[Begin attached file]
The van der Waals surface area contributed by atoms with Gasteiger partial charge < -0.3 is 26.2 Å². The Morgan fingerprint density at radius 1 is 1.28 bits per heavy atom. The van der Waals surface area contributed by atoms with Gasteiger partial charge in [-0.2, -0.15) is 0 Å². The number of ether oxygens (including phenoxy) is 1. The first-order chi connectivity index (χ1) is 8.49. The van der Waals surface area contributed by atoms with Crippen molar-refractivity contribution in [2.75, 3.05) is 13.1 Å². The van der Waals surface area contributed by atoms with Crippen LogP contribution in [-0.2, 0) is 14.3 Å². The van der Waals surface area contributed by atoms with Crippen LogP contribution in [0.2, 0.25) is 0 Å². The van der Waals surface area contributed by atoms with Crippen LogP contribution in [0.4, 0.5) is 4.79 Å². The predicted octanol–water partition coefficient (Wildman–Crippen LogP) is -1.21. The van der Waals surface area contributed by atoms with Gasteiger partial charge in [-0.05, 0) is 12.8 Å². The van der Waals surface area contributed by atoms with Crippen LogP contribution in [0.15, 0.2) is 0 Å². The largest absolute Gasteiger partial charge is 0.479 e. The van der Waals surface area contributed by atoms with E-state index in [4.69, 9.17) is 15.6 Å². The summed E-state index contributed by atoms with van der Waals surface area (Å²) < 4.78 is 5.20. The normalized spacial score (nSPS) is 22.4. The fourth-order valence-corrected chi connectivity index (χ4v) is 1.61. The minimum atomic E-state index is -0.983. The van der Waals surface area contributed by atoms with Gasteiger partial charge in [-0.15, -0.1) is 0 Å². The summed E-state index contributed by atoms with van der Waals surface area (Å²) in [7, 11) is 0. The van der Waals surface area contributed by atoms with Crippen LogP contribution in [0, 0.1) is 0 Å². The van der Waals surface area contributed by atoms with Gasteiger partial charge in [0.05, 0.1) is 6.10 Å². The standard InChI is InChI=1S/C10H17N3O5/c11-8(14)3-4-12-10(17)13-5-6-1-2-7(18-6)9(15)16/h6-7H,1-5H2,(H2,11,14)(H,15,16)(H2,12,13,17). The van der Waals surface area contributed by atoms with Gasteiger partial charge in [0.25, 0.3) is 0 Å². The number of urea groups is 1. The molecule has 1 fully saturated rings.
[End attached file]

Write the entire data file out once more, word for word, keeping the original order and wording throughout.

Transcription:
The van der Waals surface area contributed by atoms with Gasteiger partial charge < -0.3 is 26.2 Å². The Morgan fingerprint density at radius 1 is 1.28 bits per heavy atom. The van der Waals surface area contributed by atoms with Gasteiger partial charge in [-0.2, -0.15) is 0 Å². The number of ether oxygens (including phenoxy) is 1. The first-order chi connectivity index (χ1) is 8.49. The van der Waals surface area contributed by atoms with Crippen molar-refractivity contribution in [2.75, 3.05) is 13.1 Å². The van der Waals surface area contributed by atoms with Crippen LogP contribution in [-0.2, 0) is 14.3 Å². The van der Waals surface area contributed by atoms with Crippen LogP contribution in [0.2, 0.25) is 0 Å². The van der Waals surface area contributed by atoms with Crippen LogP contribution in [0.4, 0.5) is 4.79 Å². The predicted octanol–water partition coefficient (Wildman–Crippen LogP) is -1.21. The van der Waals surface area contributed by atoms with Gasteiger partial charge in [-0.05, 0) is 12.8 Å². The van der Waals surface area contributed by atoms with Crippen LogP contribution in [0.15, 0.2) is 0 Å². The largest absolute Gasteiger partial charge is 0.479 e. The van der Waals surface area contributed by atoms with E-state index in [4.69, 9.17) is 15.6 Å². The summed E-state index contributed by atoms with van der Waals surface area (Å²) < 4.78 is 5.20. The normalized spacial score (nSPS) is 22.4. The fourth-order valence-corrected chi connectivity index (χ4v) is 1.61. The minimum atomic E-state index is -0.983. The van der Waals surface area contributed by atoms with Gasteiger partial charge in [-0.15, -0.1) is 0 Å². The summed E-state index contributed by atoms with van der Waals surface area (Å²) in [7, 11) is 0. The van der Waals surface area contributed by atoms with Crippen LogP contribution in [0, 0.1) is 0 Å². The van der Waals surface area contributed by atoms with Gasteiger partial charge in [0.05, 0.1) is 6.10 Å². The standard InChI is InChI=1S/C10H17N3O5/c11-8(14)3-4-12-10(17)13-5-6-1-2-7(18-6)9(15)16/h6-7H,1-5H2,(H2,11,14)(H,15,16)(H2,12,13,17). The van der Waals surface area contributed by atoms with Gasteiger partial charge in [0.25, 0.3) is 0 Å². The number of urea groups is 1. The molecule has 1 fully saturated rings.